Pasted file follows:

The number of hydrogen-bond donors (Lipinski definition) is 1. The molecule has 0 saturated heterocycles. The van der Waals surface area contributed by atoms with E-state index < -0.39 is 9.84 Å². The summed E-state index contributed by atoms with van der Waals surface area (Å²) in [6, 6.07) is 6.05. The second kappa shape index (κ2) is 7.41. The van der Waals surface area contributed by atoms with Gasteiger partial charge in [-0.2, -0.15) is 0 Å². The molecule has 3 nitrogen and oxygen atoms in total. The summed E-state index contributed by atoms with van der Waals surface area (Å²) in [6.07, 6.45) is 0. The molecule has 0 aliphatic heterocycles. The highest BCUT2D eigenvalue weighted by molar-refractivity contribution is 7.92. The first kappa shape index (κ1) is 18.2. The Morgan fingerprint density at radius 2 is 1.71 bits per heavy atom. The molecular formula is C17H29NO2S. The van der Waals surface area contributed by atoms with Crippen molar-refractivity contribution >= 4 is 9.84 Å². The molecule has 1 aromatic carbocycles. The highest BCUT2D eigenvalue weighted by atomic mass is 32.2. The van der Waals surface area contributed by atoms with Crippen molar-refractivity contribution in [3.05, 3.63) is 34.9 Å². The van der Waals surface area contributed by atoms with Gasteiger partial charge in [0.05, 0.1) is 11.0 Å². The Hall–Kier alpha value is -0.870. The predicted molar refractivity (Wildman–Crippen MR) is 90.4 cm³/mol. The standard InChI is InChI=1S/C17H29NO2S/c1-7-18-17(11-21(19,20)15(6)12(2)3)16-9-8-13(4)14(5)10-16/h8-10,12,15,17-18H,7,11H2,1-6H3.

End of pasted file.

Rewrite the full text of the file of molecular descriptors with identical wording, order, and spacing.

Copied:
The number of hydrogen-bond donors (Lipinski definition) is 1. The molecule has 0 saturated heterocycles. The van der Waals surface area contributed by atoms with E-state index < -0.39 is 9.84 Å². The summed E-state index contributed by atoms with van der Waals surface area (Å²) in [6, 6.07) is 6.05. The second kappa shape index (κ2) is 7.41. The van der Waals surface area contributed by atoms with Gasteiger partial charge in [-0.2, -0.15) is 0 Å². The molecule has 3 nitrogen and oxygen atoms in total. The summed E-state index contributed by atoms with van der Waals surface area (Å²) in [6.07, 6.45) is 0. The molecule has 0 aliphatic heterocycles. The highest BCUT2D eigenvalue weighted by molar-refractivity contribution is 7.92. The first kappa shape index (κ1) is 18.2. The Morgan fingerprint density at radius 2 is 1.71 bits per heavy atom. The molecular formula is C17H29NO2S. The van der Waals surface area contributed by atoms with Crippen molar-refractivity contribution >= 4 is 9.84 Å². The molecule has 1 aromatic carbocycles. The highest BCUT2D eigenvalue weighted by atomic mass is 32.2. The van der Waals surface area contributed by atoms with Crippen molar-refractivity contribution in [3.05, 3.63) is 34.9 Å². The van der Waals surface area contributed by atoms with Gasteiger partial charge in [0.05, 0.1) is 11.0 Å². The Hall–Kier alpha value is -0.870. The predicted molar refractivity (Wildman–Crippen MR) is 90.4 cm³/mol. The standard InChI is InChI=1S/C17H29NO2S/c1-7-18-17(11-21(19,20)15(6)12(2)3)16-9-8-13(4)14(5)10-16/h8-10,12,15,17-18H,7,11H2,1-6H3.